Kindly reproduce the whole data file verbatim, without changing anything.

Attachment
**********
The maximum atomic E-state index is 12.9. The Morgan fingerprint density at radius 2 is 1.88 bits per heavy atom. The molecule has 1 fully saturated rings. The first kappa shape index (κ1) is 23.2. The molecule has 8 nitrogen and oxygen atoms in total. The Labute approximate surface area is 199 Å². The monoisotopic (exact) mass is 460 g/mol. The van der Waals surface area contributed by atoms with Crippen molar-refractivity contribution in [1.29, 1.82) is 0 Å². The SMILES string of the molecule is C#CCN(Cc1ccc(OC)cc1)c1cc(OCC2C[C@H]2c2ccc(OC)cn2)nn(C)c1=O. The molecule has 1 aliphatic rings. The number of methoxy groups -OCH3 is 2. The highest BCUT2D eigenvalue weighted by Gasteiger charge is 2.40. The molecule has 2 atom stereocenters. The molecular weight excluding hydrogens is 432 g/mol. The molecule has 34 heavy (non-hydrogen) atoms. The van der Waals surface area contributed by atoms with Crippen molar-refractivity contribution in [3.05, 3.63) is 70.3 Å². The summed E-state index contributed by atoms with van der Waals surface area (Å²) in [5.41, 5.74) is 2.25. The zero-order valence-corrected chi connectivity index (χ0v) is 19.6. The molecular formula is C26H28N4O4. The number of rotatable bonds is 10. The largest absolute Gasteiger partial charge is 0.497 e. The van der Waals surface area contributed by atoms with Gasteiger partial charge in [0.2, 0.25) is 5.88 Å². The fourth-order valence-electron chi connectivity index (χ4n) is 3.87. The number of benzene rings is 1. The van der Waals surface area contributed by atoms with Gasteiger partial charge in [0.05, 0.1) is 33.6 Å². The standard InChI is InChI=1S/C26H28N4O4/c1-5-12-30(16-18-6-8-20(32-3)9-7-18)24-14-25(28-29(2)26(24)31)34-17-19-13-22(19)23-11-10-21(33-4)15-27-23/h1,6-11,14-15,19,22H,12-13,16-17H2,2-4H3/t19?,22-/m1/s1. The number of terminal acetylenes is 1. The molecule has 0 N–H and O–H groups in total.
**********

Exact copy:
The maximum atomic E-state index is 12.9. The Morgan fingerprint density at radius 2 is 1.88 bits per heavy atom. The molecule has 1 fully saturated rings. The first kappa shape index (κ1) is 23.2. The molecule has 8 nitrogen and oxygen atoms in total. The Labute approximate surface area is 199 Å². The monoisotopic (exact) mass is 460 g/mol. The van der Waals surface area contributed by atoms with Crippen molar-refractivity contribution in [1.29, 1.82) is 0 Å². The SMILES string of the molecule is C#CCN(Cc1ccc(OC)cc1)c1cc(OCC2C[C@H]2c2ccc(OC)cn2)nn(C)c1=O. The molecule has 1 aliphatic rings. The number of methoxy groups -OCH3 is 2. The highest BCUT2D eigenvalue weighted by Gasteiger charge is 2.40. The molecule has 2 atom stereocenters. The molecular weight excluding hydrogens is 432 g/mol. The molecule has 34 heavy (non-hydrogen) atoms. The van der Waals surface area contributed by atoms with Crippen molar-refractivity contribution in [3.05, 3.63) is 70.3 Å². The summed E-state index contributed by atoms with van der Waals surface area (Å²) in [5.41, 5.74) is 2.25. The zero-order valence-corrected chi connectivity index (χ0v) is 19.6. The molecular formula is C26H28N4O4. The number of rotatable bonds is 10. The largest absolute Gasteiger partial charge is 0.497 e. The van der Waals surface area contributed by atoms with Gasteiger partial charge in [0.2, 0.25) is 5.88 Å². The fourth-order valence-electron chi connectivity index (χ4n) is 3.87. The number of benzene rings is 1. The van der Waals surface area contributed by atoms with Gasteiger partial charge in [0.05, 0.1) is 33.6 Å². The standard InChI is InChI=1S/C26H28N4O4/c1-5-12-30(16-18-6-8-20(32-3)9-7-18)24-14-25(28-29(2)26(24)31)34-17-19-13-22(19)23-11-10-21(33-4)15-27-23/h1,6-11,14-15,19,22H,12-13,16-17H2,2-4H3/t19?,22-/m1/s1. The number of terminal acetylenes is 1. The molecule has 0 N–H and O–H groups in total.